Almost everyone has a vague awareness of the Beach Party series, but few have actually taken the time to watch these movies. If you’re looking for a new way to escape the frigid winter cold, it might be a time to finally take the plunge. Rather than start at the top, your best bet is to go straight to Beach Blanket Bingo, the franchise’s fifth entry, which is currently celebrating its 50th anniversary. (As a fan of surfing monkeys and Beatles parody, I have a mild preference for Bikini Beach, but Beach Blanket Bingo is the series’ most highly regarded and/or tolerated entry.) It may seem, strange to start so late in the series, but teen movies were far more disposable in the ‘60s, resulting in one of the most confusing franchises of all time. From one film to the next, character names change, friends become strangers, and all previous history is forgotten. So no, you don’t have to get caught up first.
 

 
Surfing takes a backseat this time around, but just about every other possibility is explored: mermaids, bikers, skydiving, kidnapping, and much more. More importantly, the songs are consistently worthwhile—even Harvey Lembeck gets an amusingly ironic musical number—and the pacing never lags, suggesting that director William Asher (I Love Lucy, Bewitched) finally mastered the Beach Party formula.
 
However, modern viewers are likely to find unintended humour in the bizarre, dysfunctional romance between Frankie (Frankie Avalon) and Dee Dee (Annette Funicello). Throughout this series, just about every woman Frankie meets falls instantly, inexplicably in love—and he rarely lets his relationship with Dee Dee get in the way. This apparent infidelity is somewhat risqué for a square teen comedy, but Frankie’s mistresses act as audience surrogates, reassuring young viewers that Avalon is always available.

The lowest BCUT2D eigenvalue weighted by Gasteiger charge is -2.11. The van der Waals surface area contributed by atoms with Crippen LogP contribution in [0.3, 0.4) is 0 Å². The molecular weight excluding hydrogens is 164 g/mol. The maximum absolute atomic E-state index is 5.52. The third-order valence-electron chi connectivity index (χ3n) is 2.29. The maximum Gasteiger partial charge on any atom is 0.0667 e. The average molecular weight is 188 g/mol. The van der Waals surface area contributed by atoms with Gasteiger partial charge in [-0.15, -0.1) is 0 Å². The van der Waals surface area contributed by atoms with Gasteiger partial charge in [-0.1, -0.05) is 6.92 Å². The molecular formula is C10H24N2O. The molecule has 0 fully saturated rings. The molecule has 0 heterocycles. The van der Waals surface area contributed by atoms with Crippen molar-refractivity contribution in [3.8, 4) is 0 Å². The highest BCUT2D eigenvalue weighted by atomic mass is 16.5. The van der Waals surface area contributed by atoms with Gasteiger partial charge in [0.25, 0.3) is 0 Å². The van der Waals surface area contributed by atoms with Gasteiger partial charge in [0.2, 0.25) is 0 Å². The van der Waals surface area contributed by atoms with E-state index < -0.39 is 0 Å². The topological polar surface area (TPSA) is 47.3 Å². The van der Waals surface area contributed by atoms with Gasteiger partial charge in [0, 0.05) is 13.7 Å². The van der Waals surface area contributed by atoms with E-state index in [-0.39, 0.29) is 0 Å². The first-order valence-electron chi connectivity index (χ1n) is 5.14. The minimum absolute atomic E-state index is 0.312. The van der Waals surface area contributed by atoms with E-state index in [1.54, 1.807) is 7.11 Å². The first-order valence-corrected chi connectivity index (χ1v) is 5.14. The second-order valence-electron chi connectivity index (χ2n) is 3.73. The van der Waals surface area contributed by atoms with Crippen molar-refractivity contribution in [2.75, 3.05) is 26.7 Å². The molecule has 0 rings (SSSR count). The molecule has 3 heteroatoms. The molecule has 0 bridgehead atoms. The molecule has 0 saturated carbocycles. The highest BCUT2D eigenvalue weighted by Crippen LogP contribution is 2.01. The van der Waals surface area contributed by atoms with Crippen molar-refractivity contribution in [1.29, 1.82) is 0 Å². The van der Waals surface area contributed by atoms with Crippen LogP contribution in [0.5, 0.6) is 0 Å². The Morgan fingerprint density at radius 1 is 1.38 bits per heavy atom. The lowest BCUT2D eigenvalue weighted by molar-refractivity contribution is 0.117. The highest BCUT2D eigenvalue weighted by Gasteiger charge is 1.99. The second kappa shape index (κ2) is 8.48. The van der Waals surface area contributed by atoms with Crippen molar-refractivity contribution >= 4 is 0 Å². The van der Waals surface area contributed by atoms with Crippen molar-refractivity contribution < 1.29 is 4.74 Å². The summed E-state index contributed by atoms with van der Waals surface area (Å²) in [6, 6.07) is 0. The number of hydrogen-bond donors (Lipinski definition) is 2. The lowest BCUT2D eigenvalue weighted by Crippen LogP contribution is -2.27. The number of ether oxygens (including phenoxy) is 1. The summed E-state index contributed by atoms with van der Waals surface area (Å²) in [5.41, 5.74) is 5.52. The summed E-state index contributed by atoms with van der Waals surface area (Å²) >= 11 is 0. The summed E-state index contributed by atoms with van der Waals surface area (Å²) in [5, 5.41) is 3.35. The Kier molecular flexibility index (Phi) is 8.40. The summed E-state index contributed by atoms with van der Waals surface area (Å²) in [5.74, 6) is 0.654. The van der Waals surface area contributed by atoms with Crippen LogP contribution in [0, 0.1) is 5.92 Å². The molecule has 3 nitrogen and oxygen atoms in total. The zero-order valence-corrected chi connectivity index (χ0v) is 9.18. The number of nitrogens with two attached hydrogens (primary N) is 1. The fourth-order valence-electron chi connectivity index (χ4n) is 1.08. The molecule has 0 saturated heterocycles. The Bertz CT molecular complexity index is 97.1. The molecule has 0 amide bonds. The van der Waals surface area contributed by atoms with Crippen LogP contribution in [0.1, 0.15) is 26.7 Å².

To be honest, Dee Dee’s enthusiasm for this relationship is far more puzzling than Frankie’s wandering eye. While they are supposed to be teenagers, they behave more like a pair of retirees, enjoying long, humourless walks on the beach. Series regular Don Rickles makes light of this dynamic in one sequence, offering roasty cracks about Frankie’s age (while he was 25 at the time, Rickles jokes that he’s 40) and singing abilities. This is particularly jarring and memorable because it seems he’s speaking to the real Frankie—who is definitely not amused. Unfortunately, Rickles revises his opinion about Avalon’s singing, resulting in the film’s one undeniable musical misfire, a preemptively nostalgic crooner ode to fleeting youth that sounds like something a father might sing at a Bat Mitzvah.
 

 
The humour in the film is simultaneously creaky and refreshingly different from today’s prevailing comic sensibilities. In addition to Lembeck and Rickles, comic guests include Paul Lynde, the legendary Buster Keaton—sacrificing his dignity to play a dirty old man who chases women on the beach—and cult character actor Timothy Carey, who delivers arguably the weirdest performance of his career. But nothing could be weirder than the ramblings of a mermaid-obsessed Bonehead (formerly Deadhead). Example: “I’d like to see her slip out of something tight and into something more comfortable… like my arms.”
 
The only extra on this disc is the trailer, but if you want to dig a little deeper, Olive Films has also released Muscle Beach Party on Blu-ray. The second entry (and probably third best) in the series features some of the same staples as Beach Blanket Bingo (the irrepressible Frankie is once again on the prowl), but it meanders more and entertains less. Fortunately, even a lesser Beach Party movie has no shortage of novelty value, including appearances by surf guitar legend Dick Dale, a 14-year-old Stevie Wonder, and Candy Johnson, a woman with the power to knock people off their surfboards… with her dance moves.
 
Beach Blanket Bingo
 


 
Muscle Beach Party